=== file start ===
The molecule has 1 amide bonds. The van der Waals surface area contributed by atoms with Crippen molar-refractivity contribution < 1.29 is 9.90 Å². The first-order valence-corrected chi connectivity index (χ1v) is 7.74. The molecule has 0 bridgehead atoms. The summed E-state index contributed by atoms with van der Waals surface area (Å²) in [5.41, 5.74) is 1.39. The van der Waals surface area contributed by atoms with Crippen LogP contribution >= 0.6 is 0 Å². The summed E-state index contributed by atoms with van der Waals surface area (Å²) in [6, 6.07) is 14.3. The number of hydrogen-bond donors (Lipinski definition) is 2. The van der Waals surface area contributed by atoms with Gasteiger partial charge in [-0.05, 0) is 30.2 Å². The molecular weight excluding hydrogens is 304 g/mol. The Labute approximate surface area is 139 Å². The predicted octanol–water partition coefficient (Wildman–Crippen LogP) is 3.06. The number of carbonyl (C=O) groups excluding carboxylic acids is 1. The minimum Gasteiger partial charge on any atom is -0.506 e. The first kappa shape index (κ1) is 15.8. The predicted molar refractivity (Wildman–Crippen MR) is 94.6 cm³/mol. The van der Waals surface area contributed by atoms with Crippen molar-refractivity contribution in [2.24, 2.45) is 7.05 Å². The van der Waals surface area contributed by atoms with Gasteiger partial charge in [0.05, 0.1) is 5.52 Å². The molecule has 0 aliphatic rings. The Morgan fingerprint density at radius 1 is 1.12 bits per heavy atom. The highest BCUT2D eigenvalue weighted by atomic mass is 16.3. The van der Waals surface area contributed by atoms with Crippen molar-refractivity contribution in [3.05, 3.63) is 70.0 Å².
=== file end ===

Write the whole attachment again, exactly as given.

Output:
The molecule has 1 amide bonds. The van der Waals surface area contributed by atoms with Crippen molar-refractivity contribution < 1.29 is 9.90 Å². The first-order valence-corrected chi connectivity index (χ1v) is 7.74. The molecule has 0 bridgehead atoms. The summed E-state index contributed by atoms with van der Waals surface area (Å²) in [5.41, 5.74) is 1.39. The van der Waals surface area contributed by atoms with Crippen LogP contribution >= 0.6 is 0 Å². The summed E-state index contributed by atoms with van der Waals surface area (Å²) in [6, 6.07) is 14.3. The number of hydrogen-bond donors (Lipinski definition) is 2. The van der Waals surface area contributed by atoms with Gasteiger partial charge in [-0.05, 0) is 30.2 Å². The molecular weight excluding hydrogens is 304 g/mol. The Labute approximate surface area is 139 Å². The predicted octanol–water partition coefficient (Wildman–Crippen LogP) is 3.06. The number of carbonyl (C=O) groups excluding carboxylic acids is 1. The minimum Gasteiger partial charge on any atom is -0.506 e. The first kappa shape index (κ1) is 15.8. The predicted molar refractivity (Wildman–Crippen MR) is 94.6 cm³/mol. The van der Waals surface area contributed by atoms with Crippen molar-refractivity contribution in [2.24, 2.45) is 7.05 Å². The van der Waals surface area contributed by atoms with Gasteiger partial charge in [0.05, 0.1) is 5.52 Å². The molecule has 0 aliphatic rings. The Morgan fingerprint density at radius 1 is 1.12 bits per heavy atom. The highest BCUT2D eigenvalue weighted by atomic mass is 16.3. The van der Waals surface area contributed by atoms with Crippen molar-refractivity contribution in [3.05, 3.63) is 70.0 Å².